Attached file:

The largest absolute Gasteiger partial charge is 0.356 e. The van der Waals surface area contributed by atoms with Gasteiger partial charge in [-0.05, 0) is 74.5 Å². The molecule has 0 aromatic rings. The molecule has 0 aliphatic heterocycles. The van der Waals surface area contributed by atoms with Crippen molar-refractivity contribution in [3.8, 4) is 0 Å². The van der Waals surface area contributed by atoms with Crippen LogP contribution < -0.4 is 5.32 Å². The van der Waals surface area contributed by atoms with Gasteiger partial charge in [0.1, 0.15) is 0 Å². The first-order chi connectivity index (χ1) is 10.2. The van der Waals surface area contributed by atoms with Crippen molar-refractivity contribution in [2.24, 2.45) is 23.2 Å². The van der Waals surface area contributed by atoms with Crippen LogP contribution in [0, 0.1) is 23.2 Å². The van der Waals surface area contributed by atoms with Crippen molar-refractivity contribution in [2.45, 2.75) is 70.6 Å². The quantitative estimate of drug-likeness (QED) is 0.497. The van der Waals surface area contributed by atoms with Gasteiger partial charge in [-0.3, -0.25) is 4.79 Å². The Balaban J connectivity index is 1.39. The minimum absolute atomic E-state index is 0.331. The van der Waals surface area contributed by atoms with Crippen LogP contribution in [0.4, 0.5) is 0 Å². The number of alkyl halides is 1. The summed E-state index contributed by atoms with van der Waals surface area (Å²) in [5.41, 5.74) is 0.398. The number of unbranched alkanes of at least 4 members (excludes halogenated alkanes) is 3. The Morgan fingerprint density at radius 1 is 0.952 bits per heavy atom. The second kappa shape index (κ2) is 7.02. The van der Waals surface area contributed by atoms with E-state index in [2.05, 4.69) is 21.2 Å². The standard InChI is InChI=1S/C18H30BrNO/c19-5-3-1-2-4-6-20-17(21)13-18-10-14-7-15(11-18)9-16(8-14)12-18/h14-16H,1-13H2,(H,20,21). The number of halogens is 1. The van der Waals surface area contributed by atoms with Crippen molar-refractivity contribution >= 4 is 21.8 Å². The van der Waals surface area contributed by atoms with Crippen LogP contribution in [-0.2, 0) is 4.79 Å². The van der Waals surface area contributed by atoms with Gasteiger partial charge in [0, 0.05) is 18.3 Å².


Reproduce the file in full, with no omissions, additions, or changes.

The largest absolute Gasteiger partial charge is 0.356 e. The van der Waals surface area contributed by atoms with Gasteiger partial charge in [-0.05, 0) is 74.5 Å². The molecule has 0 aromatic rings. The molecule has 0 aliphatic heterocycles. The van der Waals surface area contributed by atoms with Crippen molar-refractivity contribution in [3.8, 4) is 0 Å². The van der Waals surface area contributed by atoms with Crippen LogP contribution < -0.4 is 5.32 Å². The van der Waals surface area contributed by atoms with Gasteiger partial charge in [0.1, 0.15) is 0 Å². The first-order chi connectivity index (χ1) is 10.2. The van der Waals surface area contributed by atoms with Crippen molar-refractivity contribution in [2.24, 2.45) is 23.2 Å². The van der Waals surface area contributed by atoms with Crippen LogP contribution in [0, 0.1) is 23.2 Å². The van der Waals surface area contributed by atoms with Crippen molar-refractivity contribution in [2.45, 2.75) is 70.6 Å². The quantitative estimate of drug-likeness (QED) is 0.497. The van der Waals surface area contributed by atoms with Gasteiger partial charge in [-0.3, -0.25) is 4.79 Å². The Balaban J connectivity index is 1.39. The minimum absolute atomic E-state index is 0.331. The van der Waals surface area contributed by atoms with Crippen LogP contribution in [0.4, 0.5) is 0 Å². The number of alkyl halides is 1. The summed E-state index contributed by atoms with van der Waals surface area (Å²) in [5.41, 5.74) is 0.398. The number of unbranched alkanes of at least 4 members (excludes halogenated alkanes) is 3. The Morgan fingerprint density at radius 1 is 0.952 bits per heavy atom. The second kappa shape index (κ2) is 7.02. The van der Waals surface area contributed by atoms with E-state index in [2.05, 4.69) is 21.2 Å². The standard InChI is InChI=1S/C18H30BrNO/c19-5-3-1-2-4-6-20-17(21)13-18-10-14-7-15(11-18)9-16(8-14)12-18/h14-16H,1-13H2,(H,20,21). The number of halogens is 1. The van der Waals surface area contributed by atoms with Crippen molar-refractivity contribution >= 4 is 21.8 Å². The van der Waals surface area contributed by atoms with Crippen LogP contribution in [-0.2, 0) is 4.79 Å². The van der Waals surface area contributed by atoms with Gasteiger partial charge in [0, 0.05) is 18.3 Å².